At a news conference in Riyadh on Wednesday, Saudi Prince Alwaleed bin Talal announced his plan to give away his entire fortune in the coming years. "With this pledge, I am honoring my life-long commitment to what matters most — helping to build a more peaceful, equitable and sustainable world for generations to come," Alwaleed told reporters.
We're not talking about a small amount of change here. Alwaleed is thought to be the 20th-richest person in the world, according to Bloomberg, with a fortune of $30.5 billion. In fact, the Saudi prince has pledged to give away more than that — $32 billion (what accounts for the discrepancy is unclear) — though no time frame was set.
Alwaleed, a member of the Saudi royal family and nephew to late King Abdullah, has gained an international reputation for his business ventures and unusually open public comments. He founded Kingdom Holding, a Riyadh-based investment holding company, in 1980. It became well known in the United States for investments in technology companies such as Twitter and Apple. He has also made personal investments in Islamic study centers around the world, including one at Georgetown University.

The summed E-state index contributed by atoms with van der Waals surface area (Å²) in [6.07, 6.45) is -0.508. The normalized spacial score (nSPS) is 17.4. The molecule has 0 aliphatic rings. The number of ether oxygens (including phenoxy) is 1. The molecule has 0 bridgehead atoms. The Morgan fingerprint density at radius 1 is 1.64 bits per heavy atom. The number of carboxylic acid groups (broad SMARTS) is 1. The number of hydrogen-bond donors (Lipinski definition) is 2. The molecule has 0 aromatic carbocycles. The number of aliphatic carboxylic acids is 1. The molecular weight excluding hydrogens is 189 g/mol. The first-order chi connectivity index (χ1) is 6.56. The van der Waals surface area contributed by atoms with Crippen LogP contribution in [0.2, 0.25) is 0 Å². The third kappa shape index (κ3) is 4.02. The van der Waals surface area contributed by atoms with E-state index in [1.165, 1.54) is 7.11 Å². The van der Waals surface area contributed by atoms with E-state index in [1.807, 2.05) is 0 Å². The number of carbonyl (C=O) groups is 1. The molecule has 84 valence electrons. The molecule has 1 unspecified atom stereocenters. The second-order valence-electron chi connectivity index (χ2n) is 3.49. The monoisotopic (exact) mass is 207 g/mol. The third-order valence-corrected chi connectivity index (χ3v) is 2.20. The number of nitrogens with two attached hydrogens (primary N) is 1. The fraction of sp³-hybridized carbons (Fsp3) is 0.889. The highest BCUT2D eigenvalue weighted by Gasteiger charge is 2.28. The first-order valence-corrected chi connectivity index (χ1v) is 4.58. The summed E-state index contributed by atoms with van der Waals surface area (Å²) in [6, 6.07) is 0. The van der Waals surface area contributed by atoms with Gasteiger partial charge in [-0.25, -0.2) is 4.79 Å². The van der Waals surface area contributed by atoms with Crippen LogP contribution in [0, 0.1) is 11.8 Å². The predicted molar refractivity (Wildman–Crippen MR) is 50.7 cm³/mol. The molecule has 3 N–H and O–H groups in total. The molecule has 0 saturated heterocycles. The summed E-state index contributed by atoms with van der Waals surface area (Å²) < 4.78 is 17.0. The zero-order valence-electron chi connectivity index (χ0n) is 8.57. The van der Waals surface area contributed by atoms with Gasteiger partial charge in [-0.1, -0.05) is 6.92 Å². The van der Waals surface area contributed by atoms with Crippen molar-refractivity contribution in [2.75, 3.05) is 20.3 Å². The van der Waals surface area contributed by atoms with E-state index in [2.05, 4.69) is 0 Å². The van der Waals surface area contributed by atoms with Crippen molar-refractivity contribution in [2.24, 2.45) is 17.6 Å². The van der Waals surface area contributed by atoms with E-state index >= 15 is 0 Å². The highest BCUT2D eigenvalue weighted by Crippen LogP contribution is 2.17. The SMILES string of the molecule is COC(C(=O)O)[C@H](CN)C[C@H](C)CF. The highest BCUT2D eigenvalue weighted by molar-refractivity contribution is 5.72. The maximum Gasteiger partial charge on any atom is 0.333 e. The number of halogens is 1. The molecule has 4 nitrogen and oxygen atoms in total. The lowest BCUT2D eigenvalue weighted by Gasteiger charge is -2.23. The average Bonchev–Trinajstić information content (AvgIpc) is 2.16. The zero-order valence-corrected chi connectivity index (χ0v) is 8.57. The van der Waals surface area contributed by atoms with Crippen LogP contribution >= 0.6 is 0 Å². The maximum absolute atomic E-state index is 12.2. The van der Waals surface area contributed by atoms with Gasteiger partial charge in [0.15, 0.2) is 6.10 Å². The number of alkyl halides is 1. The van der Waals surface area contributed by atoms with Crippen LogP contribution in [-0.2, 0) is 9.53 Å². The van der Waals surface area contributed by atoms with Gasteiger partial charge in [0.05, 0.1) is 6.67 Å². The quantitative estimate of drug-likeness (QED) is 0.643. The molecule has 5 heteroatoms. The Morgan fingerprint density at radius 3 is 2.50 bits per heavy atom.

Educated in California, Alwaleed is U.S.-influenced in his business thinking — he was involved in a feud with Forbes magazine because he felt it underestimated his wealth. His decision to give away his fortune is inspired by a similar pledge by American billionaire Bill Gates. His charity group, Alwaleed Philanthropies, has worked with the Bill & Melinda Gates Foundation and the Carter Center, founded by former president Jimmy Carter.